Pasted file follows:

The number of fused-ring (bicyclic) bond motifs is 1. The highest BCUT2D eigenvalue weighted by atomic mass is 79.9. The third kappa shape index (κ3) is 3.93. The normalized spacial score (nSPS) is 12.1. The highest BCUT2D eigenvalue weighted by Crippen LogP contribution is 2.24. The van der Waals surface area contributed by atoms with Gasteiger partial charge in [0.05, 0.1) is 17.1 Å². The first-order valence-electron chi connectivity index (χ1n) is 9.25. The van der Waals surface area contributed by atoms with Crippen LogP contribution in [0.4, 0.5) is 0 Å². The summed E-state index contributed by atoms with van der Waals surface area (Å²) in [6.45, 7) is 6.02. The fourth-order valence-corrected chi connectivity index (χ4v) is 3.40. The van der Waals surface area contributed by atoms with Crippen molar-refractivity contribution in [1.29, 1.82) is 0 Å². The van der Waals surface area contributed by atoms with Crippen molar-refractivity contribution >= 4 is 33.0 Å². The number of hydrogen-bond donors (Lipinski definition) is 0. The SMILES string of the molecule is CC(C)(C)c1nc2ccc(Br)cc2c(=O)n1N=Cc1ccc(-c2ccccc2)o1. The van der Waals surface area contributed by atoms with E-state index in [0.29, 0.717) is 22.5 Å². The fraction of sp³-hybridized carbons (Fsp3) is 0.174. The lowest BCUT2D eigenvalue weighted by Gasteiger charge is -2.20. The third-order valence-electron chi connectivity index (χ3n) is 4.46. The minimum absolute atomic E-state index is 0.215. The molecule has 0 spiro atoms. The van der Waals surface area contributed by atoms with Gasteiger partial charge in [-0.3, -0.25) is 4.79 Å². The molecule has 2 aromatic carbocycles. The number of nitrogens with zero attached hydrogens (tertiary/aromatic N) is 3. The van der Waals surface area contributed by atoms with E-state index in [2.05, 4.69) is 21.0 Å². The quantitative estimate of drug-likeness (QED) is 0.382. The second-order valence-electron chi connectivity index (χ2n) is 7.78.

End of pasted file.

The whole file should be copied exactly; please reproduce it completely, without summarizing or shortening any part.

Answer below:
The number of fused-ring (bicyclic) bond motifs is 1. The highest BCUT2D eigenvalue weighted by atomic mass is 79.9. The third kappa shape index (κ3) is 3.93. The normalized spacial score (nSPS) is 12.1. The highest BCUT2D eigenvalue weighted by Crippen LogP contribution is 2.24. The van der Waals surface area contributed by atoms with Gasteiger partial charge in [0.05, 0.1) is 17.1 Å². The first-order valence-electron chi connectivity index (χ1n) is 9.25. The van der Waals surface area contributed by atoms with Crippen LogP contribution in [0.4, 0.5) is 0 Å². The summed E-state index contributed by atoms with van der Waals surface area (Å²) in [6.45, 7) is 6.02. The fourth-order valence-corrected chi connectivity index (χ4v) is 3.40. The van der Waals surface area contributed by atoms with Crippen molar-refractivity contribution in [1.29, 1.82) is 0 Å². The van der Waals surface area contributed by atoms with Crippen molar-refractivity contribution >= 4 is 33.0 Å². The number of hydrogen-bond donors (Lipinski definition) is 0. The SMILES string of the molecule is CC(C)(C)c1nc2ccc(Br)cc2c(=O)n1N=Cc1ccc(-c2ccccc2)o1. The van der Waals surface area contributed by atoms with E-state index in [0.29, 0.717) is 22.5 Å². The fraction of sp³-hybridized carbons (Fsp3) is 0.174. The lowest BCUT2D eigenvalue weighted by Gasteiger charge is -2.20. The third-order valence-electron chi connectivity index (χ3n) is 4.46. The minimum absolute atomic E-state index is 0.215. The molecule has 0 spiro atoms. The van der Waals surface area contributed by atoms with Gasteiger partial charge in [-0.3, -0.25) is 4.79 Å². The molecule has 2 aromatic carbocycles. The number of nitrogens with zero attached hydrogens (tertiary/aromatic N) is 3. The van der Waals surface area contributed by atoms with E-state index in [2.05, 4.69) is 21.0 Å². The quantitative estimate of drug-likeness (QED) is 0.382. The second-order valence-electron chi connectivity index (χ2n) is 7.78.